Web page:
RNC 8 arrestee argues to suppress search

Max Specktor’s attorney said police searched the vehicle illegally by failing to obtain a warrant.

Labour dispute

Stephen Maturen

Labour dispute

Andrew Mannix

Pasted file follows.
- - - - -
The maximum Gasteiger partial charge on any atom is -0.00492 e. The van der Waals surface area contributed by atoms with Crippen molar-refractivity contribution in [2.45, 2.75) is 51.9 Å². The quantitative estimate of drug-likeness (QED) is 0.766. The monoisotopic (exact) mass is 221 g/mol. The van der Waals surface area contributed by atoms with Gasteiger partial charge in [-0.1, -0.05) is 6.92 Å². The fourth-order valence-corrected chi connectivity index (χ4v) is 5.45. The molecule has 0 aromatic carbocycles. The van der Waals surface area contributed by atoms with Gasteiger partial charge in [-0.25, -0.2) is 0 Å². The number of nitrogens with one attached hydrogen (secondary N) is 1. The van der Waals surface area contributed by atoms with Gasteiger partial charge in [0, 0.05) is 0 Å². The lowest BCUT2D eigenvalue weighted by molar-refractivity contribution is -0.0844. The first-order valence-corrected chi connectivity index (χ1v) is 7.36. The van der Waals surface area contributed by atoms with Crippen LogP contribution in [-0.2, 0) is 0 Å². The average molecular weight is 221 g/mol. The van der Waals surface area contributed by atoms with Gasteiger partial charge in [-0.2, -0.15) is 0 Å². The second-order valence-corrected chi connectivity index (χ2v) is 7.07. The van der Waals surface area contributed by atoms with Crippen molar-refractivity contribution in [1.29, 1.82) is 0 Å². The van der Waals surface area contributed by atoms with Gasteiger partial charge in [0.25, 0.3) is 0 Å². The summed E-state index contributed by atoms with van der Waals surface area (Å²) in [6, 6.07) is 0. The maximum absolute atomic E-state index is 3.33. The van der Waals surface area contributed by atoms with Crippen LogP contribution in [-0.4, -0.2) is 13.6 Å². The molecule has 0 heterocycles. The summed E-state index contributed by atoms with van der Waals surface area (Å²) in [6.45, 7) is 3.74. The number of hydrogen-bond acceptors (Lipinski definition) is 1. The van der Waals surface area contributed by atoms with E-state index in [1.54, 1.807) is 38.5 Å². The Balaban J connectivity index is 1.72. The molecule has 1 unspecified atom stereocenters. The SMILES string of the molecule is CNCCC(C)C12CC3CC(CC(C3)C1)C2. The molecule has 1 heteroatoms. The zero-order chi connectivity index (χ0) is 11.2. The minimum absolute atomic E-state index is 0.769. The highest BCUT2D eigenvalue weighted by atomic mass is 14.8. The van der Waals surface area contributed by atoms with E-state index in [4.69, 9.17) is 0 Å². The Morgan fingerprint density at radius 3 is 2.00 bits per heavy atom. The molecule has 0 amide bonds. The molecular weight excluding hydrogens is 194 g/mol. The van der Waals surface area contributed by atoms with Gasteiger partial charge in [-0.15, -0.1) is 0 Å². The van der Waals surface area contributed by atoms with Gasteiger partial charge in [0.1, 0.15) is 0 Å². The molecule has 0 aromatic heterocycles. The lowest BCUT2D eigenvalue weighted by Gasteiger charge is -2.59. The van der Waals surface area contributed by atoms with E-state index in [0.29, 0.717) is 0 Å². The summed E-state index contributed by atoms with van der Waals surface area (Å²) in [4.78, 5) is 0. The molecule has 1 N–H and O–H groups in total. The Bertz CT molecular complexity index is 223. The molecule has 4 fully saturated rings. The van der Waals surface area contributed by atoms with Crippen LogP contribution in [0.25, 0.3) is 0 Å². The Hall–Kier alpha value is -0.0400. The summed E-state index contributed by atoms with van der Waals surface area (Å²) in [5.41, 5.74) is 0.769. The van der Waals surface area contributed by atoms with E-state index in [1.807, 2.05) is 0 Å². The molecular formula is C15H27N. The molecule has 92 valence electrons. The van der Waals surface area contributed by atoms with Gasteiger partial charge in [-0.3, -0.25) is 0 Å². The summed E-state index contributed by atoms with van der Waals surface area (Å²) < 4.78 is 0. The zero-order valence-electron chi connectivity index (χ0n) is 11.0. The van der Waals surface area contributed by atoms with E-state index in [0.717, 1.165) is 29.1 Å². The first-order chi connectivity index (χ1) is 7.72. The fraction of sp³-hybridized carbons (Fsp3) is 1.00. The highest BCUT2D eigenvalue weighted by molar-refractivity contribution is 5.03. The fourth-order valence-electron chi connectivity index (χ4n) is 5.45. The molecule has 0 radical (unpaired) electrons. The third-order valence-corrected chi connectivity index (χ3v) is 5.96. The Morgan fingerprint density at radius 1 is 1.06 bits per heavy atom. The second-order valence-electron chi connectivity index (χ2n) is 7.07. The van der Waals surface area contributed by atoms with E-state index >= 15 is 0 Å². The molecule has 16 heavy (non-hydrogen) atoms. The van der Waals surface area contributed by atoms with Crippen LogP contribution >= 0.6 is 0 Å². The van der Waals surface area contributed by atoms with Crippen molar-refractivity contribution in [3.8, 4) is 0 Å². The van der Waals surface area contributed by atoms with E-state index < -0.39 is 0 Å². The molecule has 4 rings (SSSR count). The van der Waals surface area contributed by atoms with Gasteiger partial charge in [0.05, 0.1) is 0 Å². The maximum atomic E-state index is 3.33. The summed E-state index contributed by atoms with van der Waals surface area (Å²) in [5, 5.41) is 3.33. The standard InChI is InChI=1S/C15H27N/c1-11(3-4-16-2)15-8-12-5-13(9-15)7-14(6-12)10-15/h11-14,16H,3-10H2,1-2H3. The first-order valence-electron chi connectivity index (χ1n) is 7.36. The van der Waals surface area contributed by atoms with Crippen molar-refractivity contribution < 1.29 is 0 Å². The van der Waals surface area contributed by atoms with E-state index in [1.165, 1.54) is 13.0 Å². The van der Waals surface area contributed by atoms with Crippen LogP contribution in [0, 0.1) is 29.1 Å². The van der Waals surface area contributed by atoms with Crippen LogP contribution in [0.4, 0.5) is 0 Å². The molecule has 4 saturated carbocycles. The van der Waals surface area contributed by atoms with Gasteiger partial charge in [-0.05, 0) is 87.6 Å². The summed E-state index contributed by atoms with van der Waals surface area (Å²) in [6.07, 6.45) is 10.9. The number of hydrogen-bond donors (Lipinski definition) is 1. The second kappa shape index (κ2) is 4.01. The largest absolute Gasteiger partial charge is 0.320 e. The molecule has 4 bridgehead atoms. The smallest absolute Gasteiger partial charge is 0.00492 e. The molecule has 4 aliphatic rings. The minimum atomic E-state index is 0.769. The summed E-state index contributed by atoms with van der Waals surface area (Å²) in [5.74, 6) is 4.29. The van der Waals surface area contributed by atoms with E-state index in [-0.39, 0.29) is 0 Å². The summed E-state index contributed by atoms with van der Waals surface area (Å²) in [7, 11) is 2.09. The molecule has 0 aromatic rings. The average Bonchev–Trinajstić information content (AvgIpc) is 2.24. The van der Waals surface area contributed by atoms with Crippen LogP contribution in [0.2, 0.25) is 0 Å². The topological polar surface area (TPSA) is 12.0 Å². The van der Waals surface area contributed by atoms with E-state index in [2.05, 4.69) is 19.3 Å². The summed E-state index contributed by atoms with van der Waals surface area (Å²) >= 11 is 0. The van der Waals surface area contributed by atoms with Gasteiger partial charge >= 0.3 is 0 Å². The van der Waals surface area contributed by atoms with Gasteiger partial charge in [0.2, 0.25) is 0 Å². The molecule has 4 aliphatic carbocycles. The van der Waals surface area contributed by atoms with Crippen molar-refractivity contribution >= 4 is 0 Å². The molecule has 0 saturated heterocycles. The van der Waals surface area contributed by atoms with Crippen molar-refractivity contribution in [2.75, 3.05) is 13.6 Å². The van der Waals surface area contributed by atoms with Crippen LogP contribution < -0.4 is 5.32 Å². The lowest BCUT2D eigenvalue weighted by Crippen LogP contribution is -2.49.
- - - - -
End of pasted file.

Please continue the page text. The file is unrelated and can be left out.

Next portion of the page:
Counsel for University of Minnesota student Max Specktor argued Tuesday that authorities illegally searched a minivan in which he was passenger in September 2008 and that evidence seized should be suppressed in SpecktorâÄôs upcoming trial. Specktor and seven others, collectively dubbed the RNC 8, each face multiple felony counts for allegedly plotting to aggressively disrupt the Republican National Convention, held in St. Paul last year. Minneapolis police stopped the van Sept. 1, 2008 âÄî the first day of the RNC. Minneapolis and St. Paul police officers testified in Ramsey County court Tuesday that they were operating under a âÄúprobable cause pick-upâÄù order for Specktor. After police arrested Specktor, Minneapolis police Sgt. Patrick King drove the van to a nearby police precinct. Ramsey County SheriffâÄôs Department Commander Richard Clark said they found several potentially dangerous items in the van upon searching it at the precinct, including illegal fireworks, gasoline, blades and caltrops âÄî pointed, nail-like weapons designed to have a sharp side always facing up. Larry Leventhal , SpecktorâÄôs attorney, said police searched the vehicle illegally by failing to obtain a warrant. âÄúLaw enforcement was trying to make up rules as it went along,âÄù Leventhal said. Clark said the vehicle stopped in an illegal parking spot upon being pulled over. He said they could not wait for a tow truck to haul it away for police safety reasons, citing a hostile crowd gathering around the arrest site. The RNC 8 are scheduled for a hearing Oct. 8 that will determine whether they are tried as a group or individually.